The SBE intervention was developed in response to learning needs identified through two mechanisms. First, through review of local audit data, which identified areas of suboptimal compliance with aspects of the British Thoracic Society (BTS) CAP treatment guidelines.19 Second, to address issues identified through the review of cases of CAP in two of the trust’s clinical governance mechanisms: the Mortality Committee and the Serious Untoward Incident Panel. These had identified cases of delayed escalation and poor communication. An SBE intervention was considered an appropriate modality to address these learning needs, which spanned both clinical knowledge and non-technical skills. A standardised scenario was developed to address these learning needs with input from respiratory specialists (figure 1). The resulting SBE session was delivered multiple times in the ACU and opportunistically targeted staff working in this location. The simulation scenario lasted approximately 20–30 min, with a subsequent debrief lasting ~30 min. The number of SBE sessions was limited by the availability of simulation faculty. In addition, prior to each SBE session, the faculty liaised with the nurse in charge of ACU to determine if there was sufficient capacity to allow the simulation to proceed without compromising patient care.
The hospital’s ACU serves the acute unselected general medical intake, including referrals from primary care, admissions through the emergency department and direct paramedic admissions. This unit was chosen to deliver the SBE intervention for three reasons: first, for the practical consideration that the ACU has predictable periods of spare capacity to host the in situ simulation; second, the unit frequently admits patients with CAP; and third, the clinical staff covering ACU also work in the medical admissions unit, the other main admission route for patients with CAP.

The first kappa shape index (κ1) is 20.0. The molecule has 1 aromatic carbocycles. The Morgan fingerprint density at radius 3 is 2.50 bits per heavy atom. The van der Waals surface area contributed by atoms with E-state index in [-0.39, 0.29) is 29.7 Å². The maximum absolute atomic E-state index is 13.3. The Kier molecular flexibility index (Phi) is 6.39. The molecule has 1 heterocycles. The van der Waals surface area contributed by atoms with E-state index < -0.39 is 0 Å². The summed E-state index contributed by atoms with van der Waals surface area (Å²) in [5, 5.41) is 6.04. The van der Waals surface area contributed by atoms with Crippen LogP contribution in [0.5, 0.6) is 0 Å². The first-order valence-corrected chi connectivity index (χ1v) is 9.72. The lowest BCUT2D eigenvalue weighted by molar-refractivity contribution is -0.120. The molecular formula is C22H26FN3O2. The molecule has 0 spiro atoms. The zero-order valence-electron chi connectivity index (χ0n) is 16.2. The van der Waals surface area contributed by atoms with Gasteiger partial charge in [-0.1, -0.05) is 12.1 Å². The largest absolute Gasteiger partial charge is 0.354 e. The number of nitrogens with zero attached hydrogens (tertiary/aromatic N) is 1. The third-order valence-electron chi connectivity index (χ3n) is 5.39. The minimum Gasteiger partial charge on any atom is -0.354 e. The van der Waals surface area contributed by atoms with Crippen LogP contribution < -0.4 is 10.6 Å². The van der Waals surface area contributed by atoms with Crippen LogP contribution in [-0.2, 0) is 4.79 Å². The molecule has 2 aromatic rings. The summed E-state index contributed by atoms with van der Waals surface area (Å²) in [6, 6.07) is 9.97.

The SBE intervention was delivered by trained faculty with regular SBE involvement (detailed in online supplementary appendix 1). The simulation used a Laerdal SimMan3G manikin programmed to reproduce clinical signs consistent with CAP. The scenario commenced with the manikin arriving at the ACU on a hospital trolley accompanied by a relative (role-played by members of the simulation faculty) and a primary care referral letter. Participants were tasked with managing the manikin as per the normal admission pathway. This included initial routine assessments by healthcare assistants (HCAs) and nursing staff, the measurement of bedside observations, assessment by a junior doctor, the requesting of investigations and the written prescription and administration of treatments. Investigation results and patient responses to interventions were introduced in a realistic time frame, such as a gradual improvement in the oxygen saturation following administration of supplemental oxygen. Further detail on the prebrief given to the participants, and the SBE intervention itself, can be found in online supplementary appendix 2. Although participants of this SBE intervention were not asked to rate the level of realism, this interactive and immersive scenario demanded participants to demonstrate much of the same skillset that the management of a real patient with CAP would require and as such can be described as ‘high-fidelity’ SBE.6 7